That’s the ultimate definition of “unintended consequences.” The spirit of the rule change is to save young pitchers from blowing out their arms due to baseball coaches having proverbial blinders on, not thinking of the kids’ futures. My dad was a victim of such lack of foresight back before there were any rules on pitcher usage.
Back in the early 1960s, he was a really good pitcher for Hammond High. I equate him to Dennis Quiad’s real-life portrayal of Jimmy Morris in the movie “The Rookie” in that when he was the pitching coach for my teams in Little League (and yes, I was a pitcher — average at beast), he threw real hard. At least it was hard to us kids. He actually was challenged by our manager with the latter saying he could hit my dad's pitching. Dad accepted the challenge and proceeded to throw a pitch inside, which hit of the knob of the bat and ricocheted off the manager’s head, giving him a concussion.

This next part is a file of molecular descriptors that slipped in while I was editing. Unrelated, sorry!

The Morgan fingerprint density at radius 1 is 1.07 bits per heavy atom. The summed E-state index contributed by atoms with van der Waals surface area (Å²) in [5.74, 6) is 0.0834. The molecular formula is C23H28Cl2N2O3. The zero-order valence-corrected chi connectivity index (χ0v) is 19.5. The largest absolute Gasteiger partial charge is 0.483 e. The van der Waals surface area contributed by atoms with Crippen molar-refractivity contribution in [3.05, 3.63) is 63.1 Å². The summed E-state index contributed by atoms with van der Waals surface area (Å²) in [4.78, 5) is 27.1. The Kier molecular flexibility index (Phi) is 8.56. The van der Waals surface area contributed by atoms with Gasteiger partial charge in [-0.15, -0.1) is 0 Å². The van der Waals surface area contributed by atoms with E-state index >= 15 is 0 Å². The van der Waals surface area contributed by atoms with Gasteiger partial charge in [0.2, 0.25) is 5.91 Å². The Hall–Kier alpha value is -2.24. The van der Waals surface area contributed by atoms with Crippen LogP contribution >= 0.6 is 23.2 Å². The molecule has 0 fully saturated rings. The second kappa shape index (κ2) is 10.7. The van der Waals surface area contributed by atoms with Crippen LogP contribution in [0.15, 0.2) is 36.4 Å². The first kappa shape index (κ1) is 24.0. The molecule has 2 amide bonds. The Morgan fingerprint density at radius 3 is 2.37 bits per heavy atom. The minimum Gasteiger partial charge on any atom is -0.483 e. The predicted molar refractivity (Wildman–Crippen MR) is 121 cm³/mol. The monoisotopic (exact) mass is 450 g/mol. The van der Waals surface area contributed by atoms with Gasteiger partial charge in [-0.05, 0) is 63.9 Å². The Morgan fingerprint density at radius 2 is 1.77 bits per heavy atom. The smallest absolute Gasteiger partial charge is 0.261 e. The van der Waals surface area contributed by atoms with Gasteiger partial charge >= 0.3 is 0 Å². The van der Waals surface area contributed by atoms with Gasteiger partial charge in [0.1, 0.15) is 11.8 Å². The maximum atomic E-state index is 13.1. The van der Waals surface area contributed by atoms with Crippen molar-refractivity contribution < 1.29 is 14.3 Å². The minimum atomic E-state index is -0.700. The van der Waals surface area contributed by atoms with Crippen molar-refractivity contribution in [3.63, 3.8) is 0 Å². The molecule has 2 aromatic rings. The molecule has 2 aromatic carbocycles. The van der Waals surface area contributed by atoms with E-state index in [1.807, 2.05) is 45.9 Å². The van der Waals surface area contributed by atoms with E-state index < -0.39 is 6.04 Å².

But I digress … the point being that my dad probably threw 80 miles per hour, or so, at the age of 39 or 40, but he was faster in high school before his arm blew out, destroying any shot at college or the minor leagues. So more stringent rules on arm usage are fine with me. Coaches are just going to have to be more diligent, such as what first-year Westville coach Larry Babcock is doing.
“I knew in December when I was hired that this rule was coming, so we had to develop some pitchers to get through the schedule,” he said. “We have eight guys who can pitch. I told some of them, ‘let’s just work on a fastball and change-up and worry about curve balls next year.’ Having eight pitchers also gives us some options.”